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And we, the people, elect everybody. The President doesn’t get to appoint his cabinet. We do.


It’s Democracy at work!

And it could work!


As a cheese-faced person who somehow actually became President of the United States said to a bunch of totally incredulous Black people a while back:

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“Give it a try. What have you got to lose?”


THE CASE WITH THE MISSING EGG – RICH PASCHALL

The story of Harold (Soup and Sandwich) continues with a new week.

Sunday started like any other Sunday.  Harold arose punctually with the sound of the alarm clock.  There was never any pressing the snooze button for Harold.  Time was too valuable to be wasted pressing a snooze button.  The world never snoozes, so why should Harold?  He quickly went through his morning routine, then went on to the kitchen for coffee.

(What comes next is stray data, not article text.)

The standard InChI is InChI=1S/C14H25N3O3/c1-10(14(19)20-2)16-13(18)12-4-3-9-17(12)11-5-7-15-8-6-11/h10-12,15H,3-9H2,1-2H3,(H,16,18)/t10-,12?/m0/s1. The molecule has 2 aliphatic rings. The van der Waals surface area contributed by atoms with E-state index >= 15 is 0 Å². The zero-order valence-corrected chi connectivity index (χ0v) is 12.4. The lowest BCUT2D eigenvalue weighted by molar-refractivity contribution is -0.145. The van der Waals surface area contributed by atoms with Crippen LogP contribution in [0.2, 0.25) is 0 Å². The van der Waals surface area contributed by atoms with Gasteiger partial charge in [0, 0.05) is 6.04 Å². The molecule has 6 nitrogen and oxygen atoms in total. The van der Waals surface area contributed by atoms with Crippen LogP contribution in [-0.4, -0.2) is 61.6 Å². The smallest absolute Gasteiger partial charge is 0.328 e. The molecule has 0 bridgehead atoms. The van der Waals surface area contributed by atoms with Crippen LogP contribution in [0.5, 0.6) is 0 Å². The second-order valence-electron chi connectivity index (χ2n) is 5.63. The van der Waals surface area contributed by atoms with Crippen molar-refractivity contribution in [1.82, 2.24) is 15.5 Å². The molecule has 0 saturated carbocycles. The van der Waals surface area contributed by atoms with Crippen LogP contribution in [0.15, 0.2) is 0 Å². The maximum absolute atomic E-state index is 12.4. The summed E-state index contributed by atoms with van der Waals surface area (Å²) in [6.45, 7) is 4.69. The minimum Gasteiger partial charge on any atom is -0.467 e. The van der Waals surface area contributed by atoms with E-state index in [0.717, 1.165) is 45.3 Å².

Han Dynasty 206 BC - 220 AD
Han Dynasty 206 BC – 220 AD

As expected, Harold found the coffee already brewing.  He set it up the night before so that there would be no fumbling through the coffee-making process in the morning.  When Harold was ready, so was the coffee.  You would not expect anything less from the time managing genius that he was.  He had a light breakfast, did some light reading and followed that by cleaning the dishes and neatly putting them away.

Now Harold, master of organization, commander of the schedule, and ruler of all the cleaning supplies, was ready to begin.  He would start cleaning in the living room at the front of the house and follow through all the rooms, closets included, until he got to the back of the house.  This would generally take all day with a little time off for a second cup of coffee and then again later for a light lunch.

So Harold dusted and vacuumed and swept.  Every item was cleaned.  As there were very few item on tables or cabinets, the job could be done quickly.  Each drawer had to be opened and inspected.  Everything had to be in place.  A quick visual inventory was taken by Harold’s computer like mind, and nothing was out-of-place when he was finished.  Actually, nothing was out-of-place when Harold started, but he just had to check to make sure.